History of the Progressive Labour Party


The PLP was formed in November 1996, when approximately 100 delegates from many parts of the country assembled in Newcastle to form a new political party. It was described as a "chance for the left to unite around a commonly agreed, democratically decided program". As a result, a new chapter opened in Australian political history.


At the Founding Conference, major objectives were identified and an initial “Political Program” issued. It stated that the new party aimed at the "development of policies that are democratic, egalitarian and sustainable".


Furthermore, that party programs shall promote "fairness and equality regarding gender, race, cultural identity, sexual preference and age". The new party will "actively seek to eventually be part of a broader electoral Alliance of progressive groups and parties that could act as a counter-balance to the economic rationalist policies of both major parties.

The party felt it was important to keep such an Alliance focussed on class and structural issues and towards progressive change rather than simply a defence against the powerful New Right culture.


By the end of 1997 the Progressive Labour Party had over 500 members and successfully applied for federal registration under that name. Initially the PLP had intended to register under the name "New Labour Party" similar to that chosen by a Left wing formation in New Zealand, but the Australian Labor Party pre-empted this possibility by claiming that name first as an "abbreviation" for its ACT Branch. The new party then decided to opt for "Progressive Labour Party" which was acceptable to the AEC and encountered little opposition.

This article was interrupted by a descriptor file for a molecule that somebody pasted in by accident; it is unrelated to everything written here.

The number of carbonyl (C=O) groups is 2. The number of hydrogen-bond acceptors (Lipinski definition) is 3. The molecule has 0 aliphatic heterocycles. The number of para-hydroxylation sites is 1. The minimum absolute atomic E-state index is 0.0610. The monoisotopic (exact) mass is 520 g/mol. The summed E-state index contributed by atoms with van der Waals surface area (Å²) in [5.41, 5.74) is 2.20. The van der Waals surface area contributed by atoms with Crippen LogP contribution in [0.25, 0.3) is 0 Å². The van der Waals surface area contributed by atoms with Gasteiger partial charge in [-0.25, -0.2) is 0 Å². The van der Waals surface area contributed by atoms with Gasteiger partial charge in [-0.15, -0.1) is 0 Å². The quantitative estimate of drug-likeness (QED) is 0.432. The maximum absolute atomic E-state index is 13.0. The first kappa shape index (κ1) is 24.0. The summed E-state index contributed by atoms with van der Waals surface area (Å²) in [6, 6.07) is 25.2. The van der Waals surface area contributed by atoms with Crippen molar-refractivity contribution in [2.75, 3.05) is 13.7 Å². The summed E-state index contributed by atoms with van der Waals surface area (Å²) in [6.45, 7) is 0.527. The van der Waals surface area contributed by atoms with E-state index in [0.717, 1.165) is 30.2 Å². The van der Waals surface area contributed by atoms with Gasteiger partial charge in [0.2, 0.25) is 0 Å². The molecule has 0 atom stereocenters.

Since being founded, the Party has held Annual Conferences in Melbourne, Canberra (twice), Brisbane, Sydney and Newcastle (twice).


Political and Civil Alliances and Coalitions

By the year 2000, the PLP had formulated the majority of its planned policies. This allowed the party to then focus on broadening its idea of political relationships to include the concept of a “progressive coalition” designed to develop a countervailing force in Australian political life that could swing the political debate away from the Right and towards the Left and provide the possibility for a genuine Left leaning alternative government in Australia.


Such an alternative government could be based on a Common Programme of voluntary Coalition partners aimed at, among other things, ending economic rationalist policies and privatisation of public agencies.


Party Communications and Literature


Apart from the web site, the PLP has branch newsletters, regional and national broadsheets, a national newspaper called Progressive Labour, as well as occasional leaflets on specific issues.